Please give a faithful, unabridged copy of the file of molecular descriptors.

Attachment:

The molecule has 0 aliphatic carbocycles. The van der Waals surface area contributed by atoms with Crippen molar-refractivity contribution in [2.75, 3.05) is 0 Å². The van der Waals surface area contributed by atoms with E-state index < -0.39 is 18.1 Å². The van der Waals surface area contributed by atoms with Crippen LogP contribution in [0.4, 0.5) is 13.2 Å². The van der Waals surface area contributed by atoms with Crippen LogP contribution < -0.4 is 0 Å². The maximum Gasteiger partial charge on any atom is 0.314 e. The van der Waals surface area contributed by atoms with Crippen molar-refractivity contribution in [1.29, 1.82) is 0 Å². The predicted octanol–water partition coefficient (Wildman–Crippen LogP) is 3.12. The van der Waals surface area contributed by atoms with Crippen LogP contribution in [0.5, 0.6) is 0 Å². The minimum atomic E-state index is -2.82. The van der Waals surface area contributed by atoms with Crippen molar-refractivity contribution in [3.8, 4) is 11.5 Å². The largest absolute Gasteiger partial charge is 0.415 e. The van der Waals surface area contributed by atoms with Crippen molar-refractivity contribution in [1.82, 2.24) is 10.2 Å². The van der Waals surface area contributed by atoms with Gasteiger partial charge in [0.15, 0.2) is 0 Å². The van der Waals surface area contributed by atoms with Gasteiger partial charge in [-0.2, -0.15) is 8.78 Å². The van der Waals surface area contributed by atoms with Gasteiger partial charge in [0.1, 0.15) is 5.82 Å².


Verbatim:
The molecule has 0 aliphatic carbocycles. The van der Waals surface area contributed by atoms with Crippen molar-refractivity contribution in [2.75, 3.05) is 0 Å². The van der Waals surface area contributed by atoms with E-state index < -0.39 is 18.1 Å². The van der Waals surface area contributed by atoms with Crippen LogP contribution in [0.4, 0.5) is 13.2 Å². The van der Waals surface area contributed by atoms with Crippen LogP contribution < -0.4 is 0 Å². The maximum Gasteiger partial charge on any atom is 0.314 e. The van der Waals surface area contributed by atoms with Crippen molar-refractivity contribution in [1.29, 1.82) is 0 Å². The predicted octanol–water partition coefficient (Wildman–Crippen LogP) is 3.12. The van der Waals surface area contributed by atoms with Crippen LogP contribution in [0.5, 0.6) is 0 Å². The minimum atomic E-state index is -2.82. The van der Waals surface area contributed by atoms with Crippen molar-refractivity contribution in [3.8, 4) is 11.5 Å². The largest absolute Gasteiger partial charge is 0.415 e. The van der Waals surface area contributed by atoms with Crippen molar-refractivity contribution in [1.82, 2.24) is 10.2 Å². The van der Waals surface area contributed by atoms with Gasteiger partial charge in [0.15, 0.2) is 0 Å². The van der Waals surface area contributed by atoms with Gasteiger partial charge in [-0.2, -0.15) is 8.78 Å². The van der Waals surface area contributed by atoms with Gasteiger partial charge in [0.1, 0.15) is 5.82 Å².